I also work in additional ways to help students think, write, and reflect throughout the semester, but this exam format is my favorite. Thinking about the points enumerated from Why They Can’t Write, this assignment fits in the genre of historical essay, but in a class where students are developing the necessary subject knowledge. Further, my emphasis is on writing as thinking, not word-generation. Students receive the opportunity to learn from their mistakes and reflect on their process, and my feedback is on how to improve on their writing for next time.

This is by no means a perfect assignment; I particularly want to find ways to give students more agency, other assignments could scaffold to this one better, and, ultimately, students are still only writing for me. But it is a start.

Why They Can’t Write has given me a lot to chew on as I design my syllabuses for the coming semester. I am particularly giving closer thought to unpacking the assignments as activities where “writing the paper” comes only at the end of the process.

And so this choirboy sings, teaching students to students to write is a project that professors across disciplines need to own (see also: the writing across the curriculum movement) and whether this sentiment appeals to you or you remain a skeptic, you should read Why They Can’t Write.

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#PhDSkills is a collaborative project created by Naomi Rendina and Greg Wiker where graduate students and early-career academics volunteer to read and review on Twitter books on teaching and writing. Why They Can’t Write is my second contribution and I am happy to talk about the book further here or on Twitter. I will be back with another review in early February when I tackle Steven and Victor Cahn’s Polishing Your Prose.

AIA-SCS San Diego: A Reflection

I spent the last weekend at the annual meeting for the Society for Classical Studies in San Diego, CA. I composed this post to reflect on my experience at the conference, almost entirely in two airplanes and the San Diego and Denver airports. The bulk of this post follows the jump, since I ran long and I doubt most people reading this are interested in the proceedings of an academic professional society.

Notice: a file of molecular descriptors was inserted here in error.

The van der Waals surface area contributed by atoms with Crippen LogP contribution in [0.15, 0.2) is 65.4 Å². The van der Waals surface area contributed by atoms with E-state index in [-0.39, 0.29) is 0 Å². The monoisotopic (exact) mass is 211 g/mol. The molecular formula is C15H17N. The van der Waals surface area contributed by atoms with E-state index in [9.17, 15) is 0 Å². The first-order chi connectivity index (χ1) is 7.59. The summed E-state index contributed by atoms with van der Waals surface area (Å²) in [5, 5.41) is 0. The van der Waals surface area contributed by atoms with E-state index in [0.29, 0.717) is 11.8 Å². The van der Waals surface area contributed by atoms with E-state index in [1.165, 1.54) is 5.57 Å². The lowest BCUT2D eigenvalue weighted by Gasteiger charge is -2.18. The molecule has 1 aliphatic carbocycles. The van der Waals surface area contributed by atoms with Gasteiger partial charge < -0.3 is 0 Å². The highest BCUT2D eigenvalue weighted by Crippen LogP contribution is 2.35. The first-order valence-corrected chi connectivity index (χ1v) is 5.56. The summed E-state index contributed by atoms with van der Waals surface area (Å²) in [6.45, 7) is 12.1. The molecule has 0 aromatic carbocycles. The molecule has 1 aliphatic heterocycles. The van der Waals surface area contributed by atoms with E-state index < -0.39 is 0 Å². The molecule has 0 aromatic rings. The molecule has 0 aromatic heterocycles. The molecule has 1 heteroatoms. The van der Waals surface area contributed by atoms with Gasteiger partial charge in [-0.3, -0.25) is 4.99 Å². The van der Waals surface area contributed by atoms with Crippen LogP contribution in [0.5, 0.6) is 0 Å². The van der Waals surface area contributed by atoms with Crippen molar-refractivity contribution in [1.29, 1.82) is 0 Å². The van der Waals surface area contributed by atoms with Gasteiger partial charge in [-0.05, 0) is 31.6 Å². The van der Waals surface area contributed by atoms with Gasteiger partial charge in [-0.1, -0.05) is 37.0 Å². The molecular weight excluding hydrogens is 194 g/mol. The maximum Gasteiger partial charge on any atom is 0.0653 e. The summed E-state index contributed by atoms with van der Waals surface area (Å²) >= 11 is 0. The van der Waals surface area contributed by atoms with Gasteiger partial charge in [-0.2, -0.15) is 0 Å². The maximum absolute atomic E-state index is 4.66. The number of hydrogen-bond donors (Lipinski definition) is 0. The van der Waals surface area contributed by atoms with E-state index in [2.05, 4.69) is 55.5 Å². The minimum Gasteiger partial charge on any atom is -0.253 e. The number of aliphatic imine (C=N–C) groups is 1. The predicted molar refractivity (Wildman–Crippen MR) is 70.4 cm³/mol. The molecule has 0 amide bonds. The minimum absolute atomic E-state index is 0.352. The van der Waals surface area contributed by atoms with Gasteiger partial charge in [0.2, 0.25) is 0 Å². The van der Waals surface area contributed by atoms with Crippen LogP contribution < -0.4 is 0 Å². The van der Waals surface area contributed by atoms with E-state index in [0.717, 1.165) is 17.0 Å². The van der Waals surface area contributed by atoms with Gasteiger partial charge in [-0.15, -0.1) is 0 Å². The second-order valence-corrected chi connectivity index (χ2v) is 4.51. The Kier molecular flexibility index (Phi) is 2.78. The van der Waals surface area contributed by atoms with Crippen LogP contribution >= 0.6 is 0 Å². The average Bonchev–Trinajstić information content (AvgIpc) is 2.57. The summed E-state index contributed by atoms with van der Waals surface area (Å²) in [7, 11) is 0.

For those who are interested: this is a birds-eye reflection rather than a blow-by-blow recap. See my Twitter feed for specific comments about papers.

Continue reading AIA-SCS San Diego: A Reflection

Sourdough or, Lois and Her Adventures in the Underground Market

“In every wheel of cheese, there’s revolution, alliance, betrayal…Can you feel it?”

I told him the truth: I could not.

“Nope. You’re honest, I appreciate that. Of course you can’t. I couldn’t, not at first. We’re blind to it. But this is their world, not ours, and their stories are greater.”

Her job working in robotics at a company called General Dexterity in the Bay Area crushes Lois. It pays well by most standards, though less so by San Fransisco standards, but the preternaturally motivated and motivating CEO pushes his employees to finish projects related to the development of robotic arms and the cheerily obsessive corporate culture encourages them to forgo everything but work. Many people sleep in the office. One group, including Lois, takes to the latest fad diet, a grey nutritional paste called Slurry. She nearly burns out.

Then she discovers a small restaurant that delivers her two rejuvenating foods: a spicy soup and sourdough bread to sop it up with. Only two men work at the restaurant where this food is produced, the brothers Beoreg and Chaiman. The brothers are Mazg, a hidden European ethnic group with a proud culinary history (part Jewish, part Roma in structure), and when they are forced to leave San Francisco they deliver a gift to their “Number one eater”: a portion of their sourdough starter, instructions for care, and a promise to write.